Space gun idea revived

Last year I blogged about NASA’s incredibly powerful hybrid/air gun used for simulating impacts from meteor and space debris. Quicklaunch is taking the concept even further. PopSci reports on their proposed cannon which could be used to launch fuel, supplies and satellites into space.

The Quicklaunch cannon would float at sea at the equator. The proposed firing system works by burning natural gas inside a heat exchanger. The heat from the burning natural gas is used to heat hydrogen gas. The hydrogen gas expands quickly and pushes the projectile out of the barrel. Release valves prevent over pressure inside the barrel. There is a photo at the PopSci website.

The idea of launching objects into space from a cannon is not new. In the 1960s Canada and the United States attempted to develop a Space Gun as part of the High Altitude Research (HARP) Project. The most infamous attempt at building a Space Gun was Saddam Hussein’s Babylon Project which fortunately never came to fruition before the project was dismantled following the fist Gulf War.

Barrel sections of Iraqi supergun Big Babylon at the Imperial War Museum

[ Many thanks to root for emailing me the link. ]

Steve Johnson

Founder and Dictator-In-Chief of TFB. A passionate gun owner, a shooting enthusiast and totally tacti-uncool. Favorite first date location: any gun range. Steve can be contacted here.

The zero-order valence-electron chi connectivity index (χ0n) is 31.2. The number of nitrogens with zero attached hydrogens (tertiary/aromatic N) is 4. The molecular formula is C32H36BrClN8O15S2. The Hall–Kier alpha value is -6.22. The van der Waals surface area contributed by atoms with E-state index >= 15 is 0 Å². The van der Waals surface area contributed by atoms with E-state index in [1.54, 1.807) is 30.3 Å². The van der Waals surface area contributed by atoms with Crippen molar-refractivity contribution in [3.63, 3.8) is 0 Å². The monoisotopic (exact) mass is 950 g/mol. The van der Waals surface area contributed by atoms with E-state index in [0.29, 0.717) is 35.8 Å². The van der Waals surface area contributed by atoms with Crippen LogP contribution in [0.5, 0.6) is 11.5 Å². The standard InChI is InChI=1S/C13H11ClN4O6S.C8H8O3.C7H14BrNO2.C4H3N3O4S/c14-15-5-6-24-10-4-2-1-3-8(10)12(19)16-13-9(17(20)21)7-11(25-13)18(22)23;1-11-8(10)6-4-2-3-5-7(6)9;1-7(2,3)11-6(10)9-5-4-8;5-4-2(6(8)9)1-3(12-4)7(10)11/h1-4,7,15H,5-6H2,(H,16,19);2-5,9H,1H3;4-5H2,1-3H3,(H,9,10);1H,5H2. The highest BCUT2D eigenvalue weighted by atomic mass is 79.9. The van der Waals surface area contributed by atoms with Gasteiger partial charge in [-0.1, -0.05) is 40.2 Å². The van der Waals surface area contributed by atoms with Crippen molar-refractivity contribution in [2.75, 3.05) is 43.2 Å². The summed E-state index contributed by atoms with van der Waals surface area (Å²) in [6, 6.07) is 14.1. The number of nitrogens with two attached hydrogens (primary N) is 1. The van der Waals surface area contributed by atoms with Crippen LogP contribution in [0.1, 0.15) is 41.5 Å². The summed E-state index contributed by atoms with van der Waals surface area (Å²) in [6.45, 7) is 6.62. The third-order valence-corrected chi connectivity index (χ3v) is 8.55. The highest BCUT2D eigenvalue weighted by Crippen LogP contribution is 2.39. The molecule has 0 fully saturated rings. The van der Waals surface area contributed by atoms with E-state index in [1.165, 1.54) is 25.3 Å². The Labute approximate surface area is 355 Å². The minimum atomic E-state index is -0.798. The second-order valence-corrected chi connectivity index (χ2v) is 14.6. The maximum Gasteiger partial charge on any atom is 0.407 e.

• The idea dates back even further: a “space cannon” was used in Jules Verne’s 1865 novel From the Earth to the Moon.

    • Leisureguy, Jim and B Woodman: interesting!

  • Seems pretty cost-effective.

  • War Wolf

    Wasn’t that the Bull Super-Gun? I seem to recall that Mossad iced Gerald Bull on his way back to his apartment because Saddam expressed intentions to use the super-gun on Israel. I saw a movie about him once and they think he was put to bed with a .22 to the melon by Mossad.

  • Jim

    Not new? You’re not kidding. Jules Verne wrote about it in 1865. For anyone interested, it’s a tremendous book that definitely deserves a read. Very funny and interesting for anyone into guns, space or science in general.

  • Don’t forget the book “Bull’s Eye” about Gerald Bull, the assassinated inventor of the Super Gun. No story about launching into space via gun would be complete without that great book.

    Great website!


  • Carl

    Here’s the Google tech talk on the Quicklaunch space gun:

    • jcitizen

      Good reference Carl – thanks! For those that don’t think the old “From the Earth to the Moon” wouldn’t work – all it would take is the proper size verses length vs chemistry of the propellent! The French invented a fantastic steam powered gun that could launch projectiles half way to Germany in World War I, but the electro valve technology made it unreliable for its time! If they had today’s circuit technology, it would have happened! However, that would have made setting off an atomic bomb more reliable too! All science comes in its time!

  • jdun1911

    Saddam Hussein’s Babylon Project was a big Artillery cannon. Even if operational, at most it will fire 10 shots before it gets destroy because the cannon was a big unmovable target. It was also a big waste of money that could have spent on other needed project in the Iraqi military.